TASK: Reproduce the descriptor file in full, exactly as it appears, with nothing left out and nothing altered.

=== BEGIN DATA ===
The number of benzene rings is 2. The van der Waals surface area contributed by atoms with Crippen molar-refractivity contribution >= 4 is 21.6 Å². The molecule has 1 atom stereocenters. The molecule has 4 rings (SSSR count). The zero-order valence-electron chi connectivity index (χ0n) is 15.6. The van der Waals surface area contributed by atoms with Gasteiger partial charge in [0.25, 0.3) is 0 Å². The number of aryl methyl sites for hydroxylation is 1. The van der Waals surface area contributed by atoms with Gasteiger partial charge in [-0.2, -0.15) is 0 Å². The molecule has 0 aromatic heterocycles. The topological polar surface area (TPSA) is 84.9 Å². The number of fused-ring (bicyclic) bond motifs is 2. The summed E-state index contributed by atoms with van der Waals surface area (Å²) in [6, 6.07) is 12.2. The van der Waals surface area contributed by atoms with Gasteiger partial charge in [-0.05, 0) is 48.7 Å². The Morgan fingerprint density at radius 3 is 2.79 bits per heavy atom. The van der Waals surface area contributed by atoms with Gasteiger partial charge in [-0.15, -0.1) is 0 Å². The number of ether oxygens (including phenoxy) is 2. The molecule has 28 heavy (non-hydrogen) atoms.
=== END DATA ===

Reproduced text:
The number of benzene rings is 2. The van der Waals surface area contributed by atoms with Crippen molar-refractivity contribution >= 4 is 21.6 Å². The molecule has 1 atom stereocenters. The molecule has 4 rings (SSSR count). The zero-order valence-electron chi connectivity index (χ0n) is 15.6. The van der Waals surface area contributed by atoms with Gasteiger partial charge in [0.25, 0.3) is 0 Å². The number of aryl methyl sites for hydroxylation is 1. The van der Waals surface area contributed by atoms with Gasteiger partial charge in [-0.2, -0.15) is 0 Å². The molecule has 0 aromatic heterocycles. The topological polar surface area (TPSA) is 84.9 Å². The number of fused-ring (bicyclic) bond motifs is 2. The summed E-state index contributed by atoms with van der Waals surface area (Å²) in [6, 6.07) is 12.2. The van der Waals surface area contributed by atoms with Gasteiger partial charge in [-0.05, 0) is 48.7 Å². The Morgan fingerprint density at radius 3 is 2.79 bits per heavy atom. The van der Waals surface area contributed by atoms with Gasteiger partial charge in [-0.15, -0.1) is 0 Å². The number of ether oxygens (including phenoxy) is 2. The molecule has 28 heavy (non-hydrogen) atoms.